To add more context, this quotation is his response to the situation he's chosen to consider in this section of his essay. "Whenever I go into a foreign country or a prison or any similar place they always ask me what is my religion". The difficulty here is not about his beliefs, it's about how he can accurately answer that question when posed by some official or other.
So, he's not changing his beliefs, he's changing the label he uses when describing his beliefs to different audiences.
Russell assumes that to a philosophical audience the word "atheist" means "a person whose beliefs entail the non-existence of God", whereas "agnostic" means "a person who thinks there is no conclusive argument for or against the existence of God" (he explicitly states here that he thinks there is no conclusive argument against God. He has let it go without saying that he thinks there's no conclusive argument for God either).
Therefore, to a philosophical audience he uses the word "agnostic" to describe his beliefs. He can't present a proof of God's non-existence from his own priors, which is what a "pure philosophical audience" would understand by the word "atheist".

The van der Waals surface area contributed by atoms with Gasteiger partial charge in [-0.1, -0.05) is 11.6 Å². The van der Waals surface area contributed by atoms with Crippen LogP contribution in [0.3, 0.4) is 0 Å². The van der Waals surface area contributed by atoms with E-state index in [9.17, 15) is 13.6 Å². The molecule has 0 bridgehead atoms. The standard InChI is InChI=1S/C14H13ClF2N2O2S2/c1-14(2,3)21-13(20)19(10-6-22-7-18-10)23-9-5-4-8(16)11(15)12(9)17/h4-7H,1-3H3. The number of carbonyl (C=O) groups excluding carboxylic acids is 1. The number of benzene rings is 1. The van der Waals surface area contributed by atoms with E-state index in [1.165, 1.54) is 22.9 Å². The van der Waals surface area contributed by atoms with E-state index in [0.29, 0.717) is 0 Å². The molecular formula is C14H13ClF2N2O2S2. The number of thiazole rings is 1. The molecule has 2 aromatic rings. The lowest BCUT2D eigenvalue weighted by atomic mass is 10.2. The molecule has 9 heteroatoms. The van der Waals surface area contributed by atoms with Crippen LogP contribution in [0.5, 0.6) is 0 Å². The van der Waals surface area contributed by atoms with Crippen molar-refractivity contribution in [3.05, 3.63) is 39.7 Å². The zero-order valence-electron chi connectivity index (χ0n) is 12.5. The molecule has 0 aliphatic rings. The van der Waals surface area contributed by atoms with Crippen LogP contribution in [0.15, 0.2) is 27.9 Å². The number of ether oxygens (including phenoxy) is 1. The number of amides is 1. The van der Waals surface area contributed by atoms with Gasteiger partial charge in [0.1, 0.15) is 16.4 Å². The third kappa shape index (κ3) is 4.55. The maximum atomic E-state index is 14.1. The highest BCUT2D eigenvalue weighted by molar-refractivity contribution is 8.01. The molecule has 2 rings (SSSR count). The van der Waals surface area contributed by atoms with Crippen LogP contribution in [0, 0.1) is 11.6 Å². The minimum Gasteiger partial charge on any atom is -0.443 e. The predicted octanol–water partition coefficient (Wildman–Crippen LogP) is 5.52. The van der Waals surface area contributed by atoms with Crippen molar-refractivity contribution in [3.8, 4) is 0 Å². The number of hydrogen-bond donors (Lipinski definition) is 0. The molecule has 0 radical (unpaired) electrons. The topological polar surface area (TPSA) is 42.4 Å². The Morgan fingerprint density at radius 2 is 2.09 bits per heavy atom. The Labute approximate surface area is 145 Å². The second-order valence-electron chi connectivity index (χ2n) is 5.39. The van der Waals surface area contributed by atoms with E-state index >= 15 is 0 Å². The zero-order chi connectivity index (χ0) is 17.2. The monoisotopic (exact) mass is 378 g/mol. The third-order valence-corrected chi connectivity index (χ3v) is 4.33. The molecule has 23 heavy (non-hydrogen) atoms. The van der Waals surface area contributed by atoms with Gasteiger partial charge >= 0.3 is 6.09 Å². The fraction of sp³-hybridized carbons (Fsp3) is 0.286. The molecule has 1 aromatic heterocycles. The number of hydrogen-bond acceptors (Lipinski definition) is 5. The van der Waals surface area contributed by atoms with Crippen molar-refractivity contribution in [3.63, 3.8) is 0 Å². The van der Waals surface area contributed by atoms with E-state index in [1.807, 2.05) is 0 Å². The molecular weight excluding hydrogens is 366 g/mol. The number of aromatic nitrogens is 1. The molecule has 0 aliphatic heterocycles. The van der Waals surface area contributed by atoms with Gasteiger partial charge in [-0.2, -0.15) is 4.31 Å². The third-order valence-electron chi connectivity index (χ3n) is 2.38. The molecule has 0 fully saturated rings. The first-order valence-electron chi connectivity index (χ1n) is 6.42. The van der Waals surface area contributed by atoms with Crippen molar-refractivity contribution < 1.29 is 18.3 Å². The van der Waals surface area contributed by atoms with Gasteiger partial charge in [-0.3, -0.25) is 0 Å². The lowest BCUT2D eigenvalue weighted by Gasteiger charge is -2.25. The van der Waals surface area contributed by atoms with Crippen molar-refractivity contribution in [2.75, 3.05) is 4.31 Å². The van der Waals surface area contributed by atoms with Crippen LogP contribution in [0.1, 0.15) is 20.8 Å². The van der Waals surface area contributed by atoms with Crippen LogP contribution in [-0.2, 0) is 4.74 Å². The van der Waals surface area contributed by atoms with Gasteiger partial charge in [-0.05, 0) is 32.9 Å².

Then, Russell assumes that to the ordinary man in the street, "atheist" means "a person who does not believe in God". By this definition, Russell is an atheist, since "God exists" is not among his beliefs.
Basically he's advocating talking to people in their own language rather than getting too hung up on the proper philosophical definitions at all times. Therefore that there's no contradiction in describing himself as an agnostic in one context and an atheist in another. In particular he sees no contradiction in publicly describing himself as an atheist and nevertheless believing that one cannot prove the non-existence of God.
By raising the Olympian Gods as an example I think he is also teasing those who want to draw what he believes to be an overly-pedantic distinction between agnosticism and atheism. He asserts (rightly or wrongly) that there are many things other than the Christian God in which we don't believe, and which if absolutely pressed we would acknowledge can't be disproved either, but we don't go around in everyday life saying that we're agnostic on the subject. Russell's teapot is another such thing, which he wrote about later than this essay.
Is he implying that because there are so many religions that they all
must not be true?
No, he's saying that because he describes himself in everyday language as not believing in the Olympian Gods, and because (he says) his disbelief in those Gods is of a kind with his disbelief in the Christian God and every hypothetical God, that he should also describe himself in everyday language as an atheist. He's not describing anyone who disbelieves in the Olympian Gods and believes in the Christian God, and he's not saying that just because a person disbelieves in the Olympian Gods then they should be an atheist.